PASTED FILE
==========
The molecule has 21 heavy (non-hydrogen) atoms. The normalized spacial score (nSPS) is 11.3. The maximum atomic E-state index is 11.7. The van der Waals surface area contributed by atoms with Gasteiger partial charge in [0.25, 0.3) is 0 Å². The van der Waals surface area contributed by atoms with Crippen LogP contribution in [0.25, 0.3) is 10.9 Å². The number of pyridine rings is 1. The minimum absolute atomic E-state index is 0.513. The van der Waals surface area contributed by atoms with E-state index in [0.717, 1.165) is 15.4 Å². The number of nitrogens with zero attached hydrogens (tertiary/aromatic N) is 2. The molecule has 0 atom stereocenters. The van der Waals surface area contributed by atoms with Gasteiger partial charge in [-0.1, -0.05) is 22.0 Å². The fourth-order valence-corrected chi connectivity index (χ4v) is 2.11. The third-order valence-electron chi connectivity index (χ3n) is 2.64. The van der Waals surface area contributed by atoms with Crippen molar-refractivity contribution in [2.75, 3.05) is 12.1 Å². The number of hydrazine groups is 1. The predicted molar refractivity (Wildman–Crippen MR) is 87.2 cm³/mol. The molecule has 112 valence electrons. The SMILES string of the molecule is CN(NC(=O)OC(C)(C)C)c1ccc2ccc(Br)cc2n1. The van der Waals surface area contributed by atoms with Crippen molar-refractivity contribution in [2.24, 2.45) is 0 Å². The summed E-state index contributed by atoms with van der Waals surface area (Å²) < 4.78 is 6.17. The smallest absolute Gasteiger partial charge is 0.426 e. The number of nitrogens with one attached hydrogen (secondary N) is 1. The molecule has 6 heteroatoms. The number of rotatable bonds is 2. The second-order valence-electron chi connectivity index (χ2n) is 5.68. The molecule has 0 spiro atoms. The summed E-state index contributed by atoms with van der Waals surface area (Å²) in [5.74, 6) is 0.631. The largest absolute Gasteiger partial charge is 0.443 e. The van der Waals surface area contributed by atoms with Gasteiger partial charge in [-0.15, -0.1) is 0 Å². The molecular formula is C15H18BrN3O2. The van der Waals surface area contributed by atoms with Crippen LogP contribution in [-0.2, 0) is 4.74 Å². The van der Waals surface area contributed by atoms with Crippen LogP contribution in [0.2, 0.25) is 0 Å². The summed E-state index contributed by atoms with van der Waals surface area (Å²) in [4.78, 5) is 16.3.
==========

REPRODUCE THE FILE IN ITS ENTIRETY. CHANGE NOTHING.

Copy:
The molecule has 21 heavy (non-hydrogen) atoms. The normalized spacial score (nSPS) is 11.3. The maximum atomic E-state index is 11.7. The van der Waals surface area contributed by atoms with Gasteiger partial charge in [0.25, 0.3) is 0 Å². The van der Waals surface area contributed by atoms with Crippen LogP contribution in [0.25, 0.3) is 10.9 Å². The number of pyridine rings is 1. The minimum absolute atomic E-state index is 0.513. The van der Waals surface area contributed by atoms with E-state index in [0.717, 1.165) is 15.4 Å². The number of nitrogens with zero attached hydrogens (tertiary/aromatic N) is 2. The molecule has 0 atom stereocenters. The van der Waals surface area contributed by atoms with Gasteiger partial charge in [-0.1, -0.05) is 22.0 Å². The fourth-order valence-corrected chi connectivity index (χ4v) is 2.11. The third-order valence-electron chi connectivity index (χ3n) is 2.64. The van der Waals surface area contributed by atoms with Crippen molar-refractivity contribution in [2.75, 3.05) is 12.1 Å². The number of hydrazine groups is 1. The predicted molar refractivity (Wildman–Crippen MR) is 87.2 cm³/mol. The molecule has 112 valence electrons. The SMILES string of the molecule is CN(NC(=O)OC(C)(C)C)c1ccc2ccc(Br)cc2n1. The van der Waals surface area contributed by atoms with Crippen molar-refractivity contribution in [2.24, 2.45) is 0 Å². The summed E-state index contributed by atoms with van der Waals surface area (Å²) < 4.78 is 6.17. The smallest absolute Gasteiger partial charge is 0.426 e. The number of nitrogens with one attached hydrogen (secondary N) is 1. The molecule has 6 heteroatoms. The number of rotatable bonds is 2. The second-order valence-electron chi connectivity index (χ2n) is 5.68. The molecule has 0 spiro atoms. The summed E-state index contributed by atoms with van der Waals surface area (Å²) in [5.74, 6) is 0.631. The largest absolute Gasteiger partial charge is 0.443 e. The van der Waals surface area contributed by atoms with Gasteiger partial charge in [-0.15, -0.1) is 0 Å². The molecular formula is C15H18BrN3O2. The van der Waals surface area contributed by atoms with Crippen LogP contribution in [-0.2, 0) is 4.74 Å². The van der Waals surface area contributed by atoms with Crippen LogP contribution in [0.2, 0.25) is 0 Å². The summed E-state index contributed by atoms with van der Waals surface area (Å²) in [4.78, 5) is 16.3.